MAGNIFY YOUR SHINE
Tips and tricks to fight friction and smoothen your hair.
On any given day, your hair likely gets a quick towel dry, is pulled into and out of a ponytail a few times, and then nestles into your pillow – all typical habits in which you don’t give a second thought. But here’s the rub: “These movements create friction,” says hair stylist Eva Scrivo, owner of the Eva Scrivo Salons in New York City. And this repeated daily friction can cause a lot of damage over time. “Eventually, your strands fray and ultimately snap,” says Martina Spinatsch, a hair scientist at Schwarzkopf hair care.
Friction also makes strands feel rough, tangle easily and form split ends. “I don’t think a lot of us realise just how fragile hair really is,” Eva says. “We should be treating it as gently as a favourite dry-clean-only blouse.” To do that, you need to make some simple shifts to your routine.
Be especially kind to wet strands
Hair stretches up to 30 per cent when it’s wet, making it more susceptible to breakage, Eva says. Rather than aggressively rubbing it with a towel to dry it, wrap the towel around your head and squeeze out the excess moisture, says Herbal Essences celebrity stylist Charles Baker Strahan.
The detangling tool you reach for is also key. “Using the wrong one is like cutting a tomato with a dull knife – it’s ineffective and destructive,” Eva says. Opt for a wide-tooth comb or a brush made for wet hair, which has superflexible bristles. Slowly work your way through, section by section. “Be particularly conscientious with your ends – they are the oldest part of your hair, so they’re most susceptible to damage,” Martina says.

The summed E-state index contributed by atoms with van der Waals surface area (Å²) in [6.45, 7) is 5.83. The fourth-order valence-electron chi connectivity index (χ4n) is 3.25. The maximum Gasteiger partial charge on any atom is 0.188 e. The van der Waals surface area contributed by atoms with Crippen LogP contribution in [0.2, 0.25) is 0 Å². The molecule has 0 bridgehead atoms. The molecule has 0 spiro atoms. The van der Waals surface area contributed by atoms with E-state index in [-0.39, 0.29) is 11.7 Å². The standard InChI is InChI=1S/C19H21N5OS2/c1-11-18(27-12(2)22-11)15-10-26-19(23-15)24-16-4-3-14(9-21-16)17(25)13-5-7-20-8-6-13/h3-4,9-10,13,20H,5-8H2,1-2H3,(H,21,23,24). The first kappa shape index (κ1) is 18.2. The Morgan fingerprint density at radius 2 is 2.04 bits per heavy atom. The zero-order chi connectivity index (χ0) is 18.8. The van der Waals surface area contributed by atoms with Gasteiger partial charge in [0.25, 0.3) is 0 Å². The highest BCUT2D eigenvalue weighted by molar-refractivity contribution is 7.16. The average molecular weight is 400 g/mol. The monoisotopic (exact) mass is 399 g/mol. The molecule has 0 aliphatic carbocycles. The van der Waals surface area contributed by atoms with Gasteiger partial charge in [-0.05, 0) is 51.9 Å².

Then if you want to blow-dry your hair, the best brush for the job is a round one with boar bristles. Because these bristles have smooth edges, they put less tension on the hair than plastic versions do. Plus they can stand up to heat for much longer. Plastic brushes need to be replaced every other year.
After working out, hydrate, hydrate, hydrate
Ideally, after sweating through an exercise session, you’ll wash (or at least rinse) your hair before you dry it. But raise your hand if you’ve skipped that step to save time and gone straight into blow-drying your sweaty gym hair. It seems genius, until you learn that “the salt in your sweat combined with the heat of the dryer is seriously dehydrating,” Eva says. Her timesaving solution: Dab the sweat with a towel, then mist your hair with water (fill an empty hair spray bottle or use a facial mist) to dilute any remaining sweat. Then blow-dry.
Rotate your go-to styles
Strands are more prone to breakage when you put stress on the same section every day. “Tight ponytails and buns strain the hair, especially when you pull your hair into them when it’s still wet,” Charles says. “You’ll most likely see broken strands around the hairline.”
If you wear one of these styles daily, mix up its location: Try it high one day and low the next. To prevent breakage from your hair elastic as well, go with a thick version – it provides more cushion and less tension than a thin band would, Eva says.
Let your hair sleep soundly
Your trusty cotton pillowcase creates friction on the hair: Strands tend to snag on cotton fibres, which rough up the cuticle.
Use a silk pillowcase. Or wrap hair in a silk scarf or pull a silk slip over your pillow, Charles says. Sleep with your hair up? If you pull out your elastic in the a.m. and strands come with it, then go to bed with a looser bun or a braid to keep hair from being yanked in the night.
If you could zoom way in, you’d see tiny scales on the surface of your hair. When they lie flat, strands are soft and shiny.